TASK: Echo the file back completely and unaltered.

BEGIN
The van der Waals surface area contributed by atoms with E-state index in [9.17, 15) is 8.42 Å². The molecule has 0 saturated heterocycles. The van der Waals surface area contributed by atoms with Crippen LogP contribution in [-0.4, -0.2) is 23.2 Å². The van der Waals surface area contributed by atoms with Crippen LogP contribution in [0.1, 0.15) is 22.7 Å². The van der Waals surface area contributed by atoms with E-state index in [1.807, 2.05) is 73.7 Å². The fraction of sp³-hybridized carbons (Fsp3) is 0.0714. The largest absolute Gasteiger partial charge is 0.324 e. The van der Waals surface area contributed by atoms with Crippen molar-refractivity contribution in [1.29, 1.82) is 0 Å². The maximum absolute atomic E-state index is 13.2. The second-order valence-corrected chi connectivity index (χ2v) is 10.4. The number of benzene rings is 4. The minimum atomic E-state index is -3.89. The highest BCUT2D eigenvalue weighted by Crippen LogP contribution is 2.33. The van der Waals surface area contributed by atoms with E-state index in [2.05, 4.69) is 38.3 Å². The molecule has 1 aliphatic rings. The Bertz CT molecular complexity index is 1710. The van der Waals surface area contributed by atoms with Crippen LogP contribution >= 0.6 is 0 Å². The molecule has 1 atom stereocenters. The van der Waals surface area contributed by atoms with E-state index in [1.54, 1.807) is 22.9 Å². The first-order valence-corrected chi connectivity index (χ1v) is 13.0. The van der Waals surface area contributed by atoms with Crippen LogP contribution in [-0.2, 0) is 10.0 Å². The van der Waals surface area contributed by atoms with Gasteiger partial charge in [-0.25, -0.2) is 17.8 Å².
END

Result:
The van der Waals surface area contributed by atoms with E-state index in [9.17, 15) is 8.42 Å². The molecule has 0 saturated heterocycles. The van der Waals surface area contributed by atoms with Crippen LogP contribution in [-0.4, -0.2) is 23.2 Å². The van der Waals surface area contributed by atoms with Crippen LogP contribution in [0.1, 0.15) is 22.7 Å². The van der Waals surface area contributed by atoms with E-state index in [1.807, 2.05) is 73.7 Å². The fraction of sp³-hybridized carbons (Fsp3) is 0.0714. The largest absolute Gasteiger partial charge is 0.324 e. The van der Waals surface area contributed by atoms with Crippen molar-refractivity contribution in [1.29, 1.82) is 0 Å². The maximum absolute atomic E-state index is 13.2. The second-order valence-corrected chi connectivity index (χ2v) is 10.4. The number of benzene rings is 4. The minimum atomic E-state index is -3.89. The highest BCUT2D eigenvalue weighted by Crippen LogP contribution is 2.33. The van der Waals surface area contributed by atoms with E-state index in [2.05, 4.69) is 38.3 Å². The molecule has 1 aliphatic rings. The Bertz CT molecular complexity index is 1710. The van der Waals surface area contributed by atoms with Crippen LogP contribution >= 0.6 is 0 Å². The molecule has 1 atom stereocenters. The van der Waals surface area contributed by atoms with E-state index in [1.54, 1.807) is 22.9 Å². The first-order valence-corrected chi connectivity index (χ1v) is 13.0. The van der Waals surface area contributed by atoms with Crippen LogP contribution in [-0.2, 0) is 10.0 Å². The van der Waals surface area contributed by atoms with Gasteiger partial charge in [-0.25, -0.2) is 17.8 Å².